Facebook anti-revenge porn test "remembers" users' nude photos

Facebook anti-revenge porn test

Facebook anti-revenge porn test "remembers" users' nude photos

Facebook is trialling a system to prevent revenge porn by asking users to send in naked images and videos of themselves.

Would you voluntarily send Facebook nude photos of yourself? If someone tries to later upload the same image to the social media site, Facebook will recognize the fingerprint and stop them.

Facebook and other technology companies use this photo-matching technology to tackle other forms of banned content, including child sex abuse and extremist imagery.

Facebook's customer support team will then review a blurred version of the image to ensure it's explicit, then "hash" it before deletion.

First, you upload an explicit image of yourself to Facebook Messenger (you can do so by starting a conversation with yourself).

Julie Inman Grant, Austrailian eSafety Commissioner, says the program has the potential to disable the "control and power perpetrators hold over victims", particularly in cases of ex-partner retribution and sextortion.

Facebook is now testing the system - starting in Australia, but spreading to other parts of the world - but it's not really clear how willing potential revenge porn victims will be to go along with the scheme.

This nude photo inoculation program is now being tested in Australia, with the support and blessing of Australian e-Safety Commissioner Julie Inman Grant.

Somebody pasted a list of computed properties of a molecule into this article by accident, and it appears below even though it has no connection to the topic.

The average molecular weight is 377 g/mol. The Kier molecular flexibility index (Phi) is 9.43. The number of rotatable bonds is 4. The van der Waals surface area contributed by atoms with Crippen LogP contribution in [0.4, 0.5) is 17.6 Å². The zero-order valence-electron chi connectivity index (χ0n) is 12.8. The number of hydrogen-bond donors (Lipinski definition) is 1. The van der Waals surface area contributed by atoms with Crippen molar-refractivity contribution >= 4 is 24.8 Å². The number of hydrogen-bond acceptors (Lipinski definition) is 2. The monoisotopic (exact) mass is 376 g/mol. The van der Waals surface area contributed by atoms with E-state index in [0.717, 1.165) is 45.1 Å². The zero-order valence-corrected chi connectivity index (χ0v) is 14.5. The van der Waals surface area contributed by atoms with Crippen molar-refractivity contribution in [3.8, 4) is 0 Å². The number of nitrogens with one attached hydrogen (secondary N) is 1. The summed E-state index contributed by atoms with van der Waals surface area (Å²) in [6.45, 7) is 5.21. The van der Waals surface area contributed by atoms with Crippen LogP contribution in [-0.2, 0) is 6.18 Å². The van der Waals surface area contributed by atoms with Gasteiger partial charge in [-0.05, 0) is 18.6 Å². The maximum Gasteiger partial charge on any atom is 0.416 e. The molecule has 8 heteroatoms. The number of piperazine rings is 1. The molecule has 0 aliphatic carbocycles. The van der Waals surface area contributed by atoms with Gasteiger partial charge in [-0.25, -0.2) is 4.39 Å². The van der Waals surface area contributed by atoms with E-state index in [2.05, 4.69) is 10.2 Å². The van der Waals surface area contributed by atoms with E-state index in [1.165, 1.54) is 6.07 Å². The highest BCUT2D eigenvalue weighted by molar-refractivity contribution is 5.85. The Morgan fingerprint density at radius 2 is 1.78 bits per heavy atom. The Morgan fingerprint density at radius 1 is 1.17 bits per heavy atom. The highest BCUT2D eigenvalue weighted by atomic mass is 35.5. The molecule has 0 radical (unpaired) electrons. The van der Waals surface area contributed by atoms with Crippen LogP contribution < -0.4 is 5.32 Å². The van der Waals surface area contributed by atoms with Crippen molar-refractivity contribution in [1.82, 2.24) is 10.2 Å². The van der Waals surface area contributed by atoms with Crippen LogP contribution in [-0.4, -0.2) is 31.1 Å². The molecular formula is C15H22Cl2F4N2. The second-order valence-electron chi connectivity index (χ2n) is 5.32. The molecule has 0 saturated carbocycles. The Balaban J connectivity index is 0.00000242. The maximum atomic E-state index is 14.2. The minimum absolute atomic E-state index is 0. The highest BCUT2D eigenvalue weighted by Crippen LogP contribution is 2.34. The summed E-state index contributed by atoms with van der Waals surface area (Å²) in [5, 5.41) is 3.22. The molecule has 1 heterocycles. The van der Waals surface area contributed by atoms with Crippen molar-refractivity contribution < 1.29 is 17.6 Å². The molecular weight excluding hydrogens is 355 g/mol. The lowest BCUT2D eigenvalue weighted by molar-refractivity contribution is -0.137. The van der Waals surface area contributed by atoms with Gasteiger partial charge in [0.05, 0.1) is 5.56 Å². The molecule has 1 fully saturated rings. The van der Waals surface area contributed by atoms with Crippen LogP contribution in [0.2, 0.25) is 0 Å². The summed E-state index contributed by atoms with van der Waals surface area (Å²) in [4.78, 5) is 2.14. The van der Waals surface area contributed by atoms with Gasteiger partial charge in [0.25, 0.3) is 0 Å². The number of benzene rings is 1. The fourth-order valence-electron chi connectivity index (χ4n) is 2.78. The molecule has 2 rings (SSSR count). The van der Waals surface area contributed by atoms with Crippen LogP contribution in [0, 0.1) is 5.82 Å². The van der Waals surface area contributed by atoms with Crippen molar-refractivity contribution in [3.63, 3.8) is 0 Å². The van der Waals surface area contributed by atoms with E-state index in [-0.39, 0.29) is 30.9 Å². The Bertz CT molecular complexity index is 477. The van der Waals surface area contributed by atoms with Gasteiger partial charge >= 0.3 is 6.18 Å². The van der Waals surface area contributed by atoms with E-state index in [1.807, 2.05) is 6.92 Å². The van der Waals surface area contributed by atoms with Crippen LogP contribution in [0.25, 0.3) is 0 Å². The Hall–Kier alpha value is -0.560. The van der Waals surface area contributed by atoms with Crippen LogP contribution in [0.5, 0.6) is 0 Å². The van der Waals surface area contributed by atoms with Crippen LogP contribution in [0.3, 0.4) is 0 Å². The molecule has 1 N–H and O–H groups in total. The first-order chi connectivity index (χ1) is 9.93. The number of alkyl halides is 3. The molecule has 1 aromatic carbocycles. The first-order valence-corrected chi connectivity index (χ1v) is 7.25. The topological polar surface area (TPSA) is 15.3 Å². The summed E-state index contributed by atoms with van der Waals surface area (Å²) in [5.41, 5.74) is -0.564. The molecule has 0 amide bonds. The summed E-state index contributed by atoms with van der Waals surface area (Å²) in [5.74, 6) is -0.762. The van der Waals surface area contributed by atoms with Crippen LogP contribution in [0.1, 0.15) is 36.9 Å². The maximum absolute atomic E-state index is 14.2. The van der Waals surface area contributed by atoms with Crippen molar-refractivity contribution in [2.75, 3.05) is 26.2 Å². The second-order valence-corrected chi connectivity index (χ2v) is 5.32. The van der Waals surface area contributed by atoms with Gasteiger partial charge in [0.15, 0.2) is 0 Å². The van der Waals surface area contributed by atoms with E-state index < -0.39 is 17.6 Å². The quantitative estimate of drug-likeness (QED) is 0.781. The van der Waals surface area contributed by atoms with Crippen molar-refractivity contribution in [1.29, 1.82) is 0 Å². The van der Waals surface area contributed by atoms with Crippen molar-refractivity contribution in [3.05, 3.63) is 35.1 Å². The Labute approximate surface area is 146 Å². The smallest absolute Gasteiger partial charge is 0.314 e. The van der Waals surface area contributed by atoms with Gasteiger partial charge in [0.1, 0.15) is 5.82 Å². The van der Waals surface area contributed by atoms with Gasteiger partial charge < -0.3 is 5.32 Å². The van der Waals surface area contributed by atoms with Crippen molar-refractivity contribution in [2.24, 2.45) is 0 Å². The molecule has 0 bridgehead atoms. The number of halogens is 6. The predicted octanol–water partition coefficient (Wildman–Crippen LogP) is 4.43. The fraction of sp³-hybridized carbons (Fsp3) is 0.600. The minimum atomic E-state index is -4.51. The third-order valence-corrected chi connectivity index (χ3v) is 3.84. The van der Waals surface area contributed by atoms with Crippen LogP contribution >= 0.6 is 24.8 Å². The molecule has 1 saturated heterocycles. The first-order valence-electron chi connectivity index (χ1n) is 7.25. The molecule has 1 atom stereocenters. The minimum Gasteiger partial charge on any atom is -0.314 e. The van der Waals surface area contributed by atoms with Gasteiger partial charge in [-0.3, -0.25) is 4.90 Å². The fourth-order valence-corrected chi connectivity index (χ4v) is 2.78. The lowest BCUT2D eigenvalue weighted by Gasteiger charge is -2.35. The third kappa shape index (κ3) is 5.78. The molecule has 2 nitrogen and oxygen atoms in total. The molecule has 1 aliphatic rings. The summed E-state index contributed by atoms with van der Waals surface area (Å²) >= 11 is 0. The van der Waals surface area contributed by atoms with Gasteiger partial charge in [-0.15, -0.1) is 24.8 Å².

eSafety Commissioner Inman Grant told the Australian Broadcasting Company that Facebook is not storing these images but are using artificial intelligence and other photo-matching technologies to prevent the image from being posted. People often capture images or video of their intimate acts either consensually or discreetly.

The program would then prevent another user from uploading the same photo.

"I literally recover deleted images from computer systems all day - off disk and out of system memory". It was even the topic of a Netflix documentary titled, "Revenge Porn".

According to a 2016 study by the Data & Society Research Institute, One in 25 Americans has been a victim of threats or posts of almost nude or nude images without their permission. There was technology that could find exact matches of images, but abusers could get around this by slightly altering the files - either by changing their size or adding a small mark.

This is not the first attempt by the social media giant to combat the increasing menace of revenge porn.

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